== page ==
Visit D.C.’s Best Off-the-Beaten-Path Historic Homes and Gardens

History, nature and culture combine at these fascinating estates and gardens in our nation’s capital

Dumbarton Oaks Garden
Image courtesy of Flickr user DC Gardens

Washington, D.C. is a hot spot for museums, with no shortage of indoor places to visit and explore. But it's summer, which means it's time to get outside. Luckily for those who enjoy a cultural fix along with their sunshine, there are plenty of interesting historic homes that include beautiful estates and gardens in our nation's capital, too.

For many of these locations, fighting crowds isn’t a problem. These houses and gardens aren’t the typical tourist haunts. And while museums have their own charms, visiting a home where someone once lived can provide a uniquely intimate experience.

Here are six of the best historic estates to visit this summer in Washington, D.C.:

Hillwood Estate, Museum & Gardens

In 1955, Marjorie Merriweather Post, the owner of General Foods and one of the richest women in the United States, bought this Georgian-style mansion and estate in Northwest Washington, D.C. After extensive remodeling, Hillwood became one of the beautiful homes and grounds in the area. Today, the entire estate is open to the public.

The house itself is a museum highlighting Post’s admiration for French and Russian culture, especially Russian imperial art. (The prizes of her collection are two stunning Fabergé Imperial eggs.) But Post also wanted visitors to enjoy a sampling of the world’s cultures while strolling the grounds. The 25-acre estate includes a Japanese-style garden, a French parterre (a type of formal garden with low plantings) and a Russian dacha, or country house. There’s also a putting green, evidence of Post’s passion for golf, as well as a pet cemetery located down a wooded path, which shows her love for animals—especially her pet dogs.

Dumbarton Oaks

Hidden away in historic Georgetown, Dumbarton Oaks may have the most serene, beautiful and colorful gardens in all of Washington, D.C. Designed by the accomplished landscape architect Beatrix Farrand, the gardens were crafted to offer the “illusion of country life,” complete with wildflowers, centuries-old trees and pools of deep blue water. However, they are only one piece of what makes this 53-acre property so special.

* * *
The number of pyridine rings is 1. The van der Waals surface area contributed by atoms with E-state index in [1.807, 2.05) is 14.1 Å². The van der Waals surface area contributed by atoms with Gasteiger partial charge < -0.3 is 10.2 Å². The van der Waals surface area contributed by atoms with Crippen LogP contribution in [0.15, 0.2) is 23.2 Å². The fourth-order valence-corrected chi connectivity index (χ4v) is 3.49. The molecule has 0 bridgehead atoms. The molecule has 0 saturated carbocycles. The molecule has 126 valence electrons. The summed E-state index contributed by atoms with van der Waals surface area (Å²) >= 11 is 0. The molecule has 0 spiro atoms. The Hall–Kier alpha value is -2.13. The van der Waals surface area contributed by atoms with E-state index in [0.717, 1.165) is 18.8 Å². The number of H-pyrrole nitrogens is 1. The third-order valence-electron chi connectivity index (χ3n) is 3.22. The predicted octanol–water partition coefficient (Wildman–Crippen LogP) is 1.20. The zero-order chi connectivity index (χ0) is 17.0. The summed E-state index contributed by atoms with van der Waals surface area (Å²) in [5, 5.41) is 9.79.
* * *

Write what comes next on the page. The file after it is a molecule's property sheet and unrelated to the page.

In 1920, Robert and Mildred Bliss acquired the property and immediately turned the estate into their own private museum for their impressive collection of Byzantine artifacts. In 1940, they donated both the estate and collection to Harvard University. Today, Dumbarton Oaks is a Harvard-run research institute and widely considered one of the best institutions for Byzantine studies in the world. 

Heurich House

More famously known as the “Brewmaster’s Castle,” this mansion near Dupont Circle was the home of Christian Heurich, D.C.’s greatest beer brewer. The German immigrant arrived in the nation’s capital in the 1870s and put his impressive brewery skills to work. His brewery (located where the Kennedy Center is today) quickly grew to the point where it was the second-largest employer in the District, behind only the federal government. Heurich was still working as a brewer when he died in 1945 at the age of 102.

The Brewmaster’s Castle and its gardens are also notable for being the best-preserved Gilded Age mansion left in the District. The site is listed on the National Register of Historic Places, and much of the house and furniture are still original. Tours and events, usually centered around beer, are held frequently.

Frederick Douglass National Historic Site